Industrial nation

Industrial rock

Industrial rock is a musical genre that fuses industrial music and punk rock. Industrial rock spawned industrial metal, with which it is often confused. The early fusions of industrial music and rock were practiced by a handful of post-punk groups, including Chrome, Killing Joke, the Swans, and Big Black.

Musical style

Industrial rock artists generally employ the basic rock instrumentation of electric guitars, drums and bass and pair it with white noise blasts, electronic music gear (synthesizers, sequencers, samplers and drum machines). Guitars are commonly heavily distorted or otherwise effected. Bass guitars and drums may be played live, or be replaced by electronic musical instruments or computers in general. Industrial rock frequently incorporates the sounds of machinery and industry. This sound palette was pioneered by early 1980s artists (SPK, Einstürzende Neubauten, Die Krupps, Test Dept, and Z'ev), who relied heavily on metal percussion, generally made with pipes, tubes and other products of industrial waste.


Industrial music was created in the mid- to late 1970s, amidst the punk rock revolution and disco fever, and was epitomised by bands such as Throbbing Gristle, Cabaret Voltaire, and SPK. Within a few years, many other musical performers were incorporating industrial-musical elements into a variety of musical styles.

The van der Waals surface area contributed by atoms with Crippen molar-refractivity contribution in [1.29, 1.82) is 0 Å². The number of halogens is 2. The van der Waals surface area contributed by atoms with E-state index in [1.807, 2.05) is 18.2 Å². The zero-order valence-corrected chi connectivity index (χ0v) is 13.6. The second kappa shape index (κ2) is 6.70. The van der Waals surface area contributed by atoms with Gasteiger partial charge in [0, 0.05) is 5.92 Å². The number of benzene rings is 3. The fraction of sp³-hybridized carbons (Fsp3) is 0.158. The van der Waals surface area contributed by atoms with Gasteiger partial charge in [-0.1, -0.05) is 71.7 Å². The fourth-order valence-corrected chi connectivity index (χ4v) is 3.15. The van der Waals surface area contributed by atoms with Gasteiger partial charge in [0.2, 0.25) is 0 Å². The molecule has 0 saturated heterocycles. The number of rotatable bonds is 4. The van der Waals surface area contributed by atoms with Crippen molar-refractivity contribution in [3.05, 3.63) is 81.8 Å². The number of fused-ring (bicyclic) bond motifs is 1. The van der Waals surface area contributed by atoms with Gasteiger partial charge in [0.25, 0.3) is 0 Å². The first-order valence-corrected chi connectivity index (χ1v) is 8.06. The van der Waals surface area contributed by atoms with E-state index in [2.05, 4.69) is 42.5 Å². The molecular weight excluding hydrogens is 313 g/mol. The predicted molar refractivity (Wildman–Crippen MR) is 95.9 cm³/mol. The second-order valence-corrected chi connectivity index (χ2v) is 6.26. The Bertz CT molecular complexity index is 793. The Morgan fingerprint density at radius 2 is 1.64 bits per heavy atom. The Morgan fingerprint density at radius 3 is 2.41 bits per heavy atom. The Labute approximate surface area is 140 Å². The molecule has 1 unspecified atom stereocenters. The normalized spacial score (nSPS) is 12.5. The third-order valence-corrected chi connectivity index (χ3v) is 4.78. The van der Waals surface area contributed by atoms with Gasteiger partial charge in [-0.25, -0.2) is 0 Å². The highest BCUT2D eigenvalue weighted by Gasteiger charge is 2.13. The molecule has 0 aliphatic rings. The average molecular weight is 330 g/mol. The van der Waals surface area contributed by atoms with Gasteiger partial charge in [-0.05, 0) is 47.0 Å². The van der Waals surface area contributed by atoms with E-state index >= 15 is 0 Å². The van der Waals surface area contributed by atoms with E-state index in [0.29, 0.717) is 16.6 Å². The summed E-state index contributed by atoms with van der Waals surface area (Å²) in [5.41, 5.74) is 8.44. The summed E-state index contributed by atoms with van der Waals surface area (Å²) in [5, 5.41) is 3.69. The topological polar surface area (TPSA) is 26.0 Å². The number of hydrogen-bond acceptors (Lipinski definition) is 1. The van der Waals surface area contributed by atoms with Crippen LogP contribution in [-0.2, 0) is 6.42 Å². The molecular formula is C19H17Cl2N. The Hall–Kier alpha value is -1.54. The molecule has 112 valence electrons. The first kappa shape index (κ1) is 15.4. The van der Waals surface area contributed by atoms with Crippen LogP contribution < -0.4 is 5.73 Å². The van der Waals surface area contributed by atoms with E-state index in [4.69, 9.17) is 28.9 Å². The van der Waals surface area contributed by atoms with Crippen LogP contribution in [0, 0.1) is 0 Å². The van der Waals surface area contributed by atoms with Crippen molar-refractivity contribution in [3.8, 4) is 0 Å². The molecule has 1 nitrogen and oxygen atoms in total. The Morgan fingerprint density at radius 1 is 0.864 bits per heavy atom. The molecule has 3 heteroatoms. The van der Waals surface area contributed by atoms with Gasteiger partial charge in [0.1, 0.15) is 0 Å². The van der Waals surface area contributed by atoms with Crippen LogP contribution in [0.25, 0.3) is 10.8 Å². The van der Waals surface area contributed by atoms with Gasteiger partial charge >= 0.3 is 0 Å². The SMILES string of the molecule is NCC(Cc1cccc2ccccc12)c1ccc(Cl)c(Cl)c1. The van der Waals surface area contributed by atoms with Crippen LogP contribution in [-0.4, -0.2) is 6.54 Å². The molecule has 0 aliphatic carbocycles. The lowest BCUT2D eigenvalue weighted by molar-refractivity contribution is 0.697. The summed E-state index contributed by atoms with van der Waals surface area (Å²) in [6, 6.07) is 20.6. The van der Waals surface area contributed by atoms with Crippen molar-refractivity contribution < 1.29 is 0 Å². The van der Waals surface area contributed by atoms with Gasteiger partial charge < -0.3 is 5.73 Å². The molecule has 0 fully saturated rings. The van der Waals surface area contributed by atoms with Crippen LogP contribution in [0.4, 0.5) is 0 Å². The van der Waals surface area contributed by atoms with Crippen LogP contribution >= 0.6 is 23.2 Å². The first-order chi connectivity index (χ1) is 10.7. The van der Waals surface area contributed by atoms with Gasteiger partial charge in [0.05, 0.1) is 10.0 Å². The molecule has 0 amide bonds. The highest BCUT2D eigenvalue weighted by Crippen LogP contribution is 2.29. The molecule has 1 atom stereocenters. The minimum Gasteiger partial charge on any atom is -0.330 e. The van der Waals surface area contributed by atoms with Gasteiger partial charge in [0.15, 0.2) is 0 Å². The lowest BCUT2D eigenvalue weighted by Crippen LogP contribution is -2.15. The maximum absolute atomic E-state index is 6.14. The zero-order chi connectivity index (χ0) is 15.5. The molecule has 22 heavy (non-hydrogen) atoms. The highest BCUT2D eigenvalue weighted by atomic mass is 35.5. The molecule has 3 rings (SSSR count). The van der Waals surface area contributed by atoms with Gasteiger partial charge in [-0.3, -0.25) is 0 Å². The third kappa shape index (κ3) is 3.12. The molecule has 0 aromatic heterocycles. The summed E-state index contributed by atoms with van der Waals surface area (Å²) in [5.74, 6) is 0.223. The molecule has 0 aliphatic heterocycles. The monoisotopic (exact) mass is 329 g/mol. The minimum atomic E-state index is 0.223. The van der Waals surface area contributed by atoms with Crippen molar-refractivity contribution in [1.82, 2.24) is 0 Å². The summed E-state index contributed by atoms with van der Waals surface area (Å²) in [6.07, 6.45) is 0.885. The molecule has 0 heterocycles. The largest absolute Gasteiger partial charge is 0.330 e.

Some post-punk performers developed styles parallel to industrial music's defining attributes. Pere Ubu's debut, The Modern Dance, was described as "Industrial". So was San Francisco's Chrome, who mixed Jimi Hendrix, The Sex Pistols and tape music experiments, and Killing Joke, considered by Simon Reynolds as "a post-punk version of Heavy metal".

Others followed in their wake. The NYC band Swans were inspired by the local No Wave scene as well as punk rock, noise (particularly Whitehouse, as well as the original industrial groups. Steve Albini's Big Black followed a similar path, while also incorporating American hardcore punk. Big Black has also been closely associated with post-hardcore and noise rock. The Swiss trio The Young Gods, who deliberately esquewed electric guitars in favor of a sampler, also took inspiration from both hardcore and industrial, being equally indebted to the Bad Brains and Foetus.

Commercial success

Industrial rock's first commercial success might be attributed to Killing Joke's fifth album, Night Time. It won a silver sales certificate (60,000+ units sold) by the BPI largely on the strength of club favorite "Love Like Blood".

Industrial rock's true commercial breakthrough took place with the rise of industrial metal: Ministry and Nine Inch Nails.



External links



  • Blush, Steven (2001). American Hardcore: a tribal history. Los Angeles, CA: Feral House.
  • Bright, Matt (1996). Dog gone. Melody Maker, February 24th: 39.
  • Chantler, Chris (2002). Splitting heirs. Terrorizer, 96: 54-5.
  • Fergunson, Paul (1993). Terror against terror: Lustmord's dancefloor coup. Industrial Nation, 7: 53-7.
  • Gill, Chris; Rotondi, James (1996). Heady metal. Guitar Player, 30(3): 74-82.
  • Irvin, Jim (2001). The Mojo collection: the greatest albums of all time. Edinburgh: Cannongate.
  • Licht, Alan (2003). Tunnel vision. The Wire, 233: 30-37.
  • Mörat (1992). Ye gods! Kerrang!, 411: 12.
  • Reynolds, Simon (2005). Rip it up and start again: postpunk 1978-1984. London: Faber and Faber Limited.
  • Sharp, Chris (1999). Atari Teenage Riot: 60 second wipe out. The Wire, 183: 48-9.
  • Stud, B., Stud, T. (1987). Heaven up here. Melody Maker, June 20th: 26-7.
  • Vale, Vivian; Juno, Andrea (1983). RE/Search #6-#7: Industrial culture handbook. San Francisco, CA: RE/SEARCH PUBLICATIONS.

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